The Case of Mike Doyle: Representative Government as a Sham & Delusion?
Many libertarians (yes, Virginia, there are a few out there) dislike limitations on campaign financing because they believe, perhaps correctly, that it's a form of restriction on free speech. Many conservatives dislike finance reform because they believe -- incorrectly -- in the myth of the "rich Republicans" who will bail out GOP candidates.
In many races for the House or the Senate Democrats far outspend their Republican opponents.
The current system mainly serves to entrench politicians, some of whom would serve the country better if they were spending eternity in a trench six feet deep.
Some readers have been shocked by the fact that John Murtha spent well over $3,000,000 in his campaign against Diana Lynn Irey. He out-spent her by much more than three-to-one.
If Diana had had $1.854 million rather than $854,000 would she have won. Almost certainly, she would have because she could have done the saturation TV advertising necessary to defeat a powerful incumbent.
But she didn't have the big bucks.
So, here was the campaign: he was corrupt, and she was honest; he was cynical, and she was idealistic; he was a captive of the Beltway, and she was a true daughter of Pennsylvania; he was the same old political stench, and she was a breath of fresh air.
And, in a variation on an old W. F. Buckley line, "he was tall, and she was short; he was fat, and she was thin."
And he won. He buried her in his huge pile of money.
In the current system, where businesses and unions like give money to incumbents, particularly those on powerful committees, the incumbents win. 2006 was not a normal year, obviously, but more than 90% of incumbents still won. Nationwide, not a single Democrat incumbent lost -- not the one (Alcee Hastings) impeached as a federal judge, not the one (Howard Jefferson) with $90,000 in his freezer, not the one (Murtha) who traded his votes to the highest bidder.
Even in races where the incumbents have no money and no hope of getting more than a few votes, the incumbents are flush with cash.
Take Democrat Mike Doyle, an amiable dolt from PA's 14th District who, in 2004, retained his congressional seat in a race against . . . nobody. With no opponent, Doyle collared a Saddam-like 100% of the vote.
Mikes's a big force on the House Energy and Commerce Committee, so apparently PACs ($398,000 in 2004) and individuals ($271,000 in 2004) just love to send him money, race or no race.
In his 2004 "campaign," Doyle rasied more than $670,000. On his campaign, he spent almost $746,000 -- not much less than Diana L. Irey expended in a real race against a real person, Jack Murtha. Doyle ended up 2004 with a big chunk of cash left over.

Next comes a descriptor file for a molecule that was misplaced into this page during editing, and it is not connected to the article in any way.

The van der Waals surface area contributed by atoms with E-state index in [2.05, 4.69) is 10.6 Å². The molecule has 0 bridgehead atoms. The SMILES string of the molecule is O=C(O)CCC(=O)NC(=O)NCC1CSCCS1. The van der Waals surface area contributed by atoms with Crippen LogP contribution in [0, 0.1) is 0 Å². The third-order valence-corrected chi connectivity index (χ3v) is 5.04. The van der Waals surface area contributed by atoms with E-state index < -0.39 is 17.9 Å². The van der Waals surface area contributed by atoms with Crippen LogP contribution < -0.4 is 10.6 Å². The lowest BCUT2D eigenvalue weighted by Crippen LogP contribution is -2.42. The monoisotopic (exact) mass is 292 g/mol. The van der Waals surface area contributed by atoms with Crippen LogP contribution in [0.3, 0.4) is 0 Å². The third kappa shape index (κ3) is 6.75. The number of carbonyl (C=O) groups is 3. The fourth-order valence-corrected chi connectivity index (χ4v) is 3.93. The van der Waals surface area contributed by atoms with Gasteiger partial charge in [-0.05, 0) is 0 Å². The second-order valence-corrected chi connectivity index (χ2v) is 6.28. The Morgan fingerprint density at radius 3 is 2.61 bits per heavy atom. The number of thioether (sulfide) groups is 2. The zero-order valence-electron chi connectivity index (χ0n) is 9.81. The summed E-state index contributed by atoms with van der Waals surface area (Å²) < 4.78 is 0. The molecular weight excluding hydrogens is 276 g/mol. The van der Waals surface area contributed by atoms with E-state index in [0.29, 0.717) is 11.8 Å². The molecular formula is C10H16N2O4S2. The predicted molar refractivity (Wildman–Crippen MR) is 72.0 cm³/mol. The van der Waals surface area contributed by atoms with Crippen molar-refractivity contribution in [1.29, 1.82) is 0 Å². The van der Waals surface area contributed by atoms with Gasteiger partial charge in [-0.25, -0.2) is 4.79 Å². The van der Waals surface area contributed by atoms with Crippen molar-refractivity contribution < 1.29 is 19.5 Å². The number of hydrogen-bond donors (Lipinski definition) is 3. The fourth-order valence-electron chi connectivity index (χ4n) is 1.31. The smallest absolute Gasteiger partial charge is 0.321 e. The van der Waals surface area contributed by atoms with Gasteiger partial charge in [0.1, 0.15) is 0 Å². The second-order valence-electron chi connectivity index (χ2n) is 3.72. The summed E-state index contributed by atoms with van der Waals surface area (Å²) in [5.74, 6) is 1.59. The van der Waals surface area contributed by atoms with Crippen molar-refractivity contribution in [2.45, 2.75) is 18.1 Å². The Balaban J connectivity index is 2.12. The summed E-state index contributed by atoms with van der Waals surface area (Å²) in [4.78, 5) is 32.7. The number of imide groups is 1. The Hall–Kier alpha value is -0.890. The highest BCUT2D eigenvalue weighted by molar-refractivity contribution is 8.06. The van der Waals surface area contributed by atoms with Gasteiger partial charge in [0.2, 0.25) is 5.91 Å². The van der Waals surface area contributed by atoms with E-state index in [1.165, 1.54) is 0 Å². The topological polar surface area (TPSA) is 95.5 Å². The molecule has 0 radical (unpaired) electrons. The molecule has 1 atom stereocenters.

How do you spend three-quarters of a million when you have nobody to spend it against? Mike's not telling.
How did Mike do in 2006? This time he had opposition, someone named Titus North, representing the ever-popular "Green" Party.
No Democrat challenged Doyle in the primary, and in the general election he had no Republican opposition. The last time Doyle faced a Republican was 2000, and that gentleman got only 31% of the vote.
At one point in 2006, Doyle indicated that he liked it better when he had "competition," such as North.
Some competition. North's declared contributions for the race totaled an impressive zero dollars and zero cents. Mike Doyle's campaign raised more $900,000+, spent $800,000+, and kept around a quarter-million for some future electoral "rainy day."
To Titus North's everlasting credit, he chalked up 10% of the vote. If he tries again, we can almost guarantee he'll get 11%.
This kind of thing goes on all over the country. Although Doyle is Caucasian, his heavy funding and lack of opposition exemplifies the situation with members of the Congressional Black Caucus, almost all of whom waltz their way through one election after another.
In the next election (2008), there will be around 210 Democrats who have safe seats in the House. It takes 218 to control that chamber of Congress, so Republicans don't have a great chance of regaining the House.
Most Americans don't realize this is the situation. They believe they're going out to vote for candidates who are in contested races.
I don't know how to reform campaign finance. What I do know is that if such reform doesn't take place, then our "representative government" is at least a sham, if not a delusion.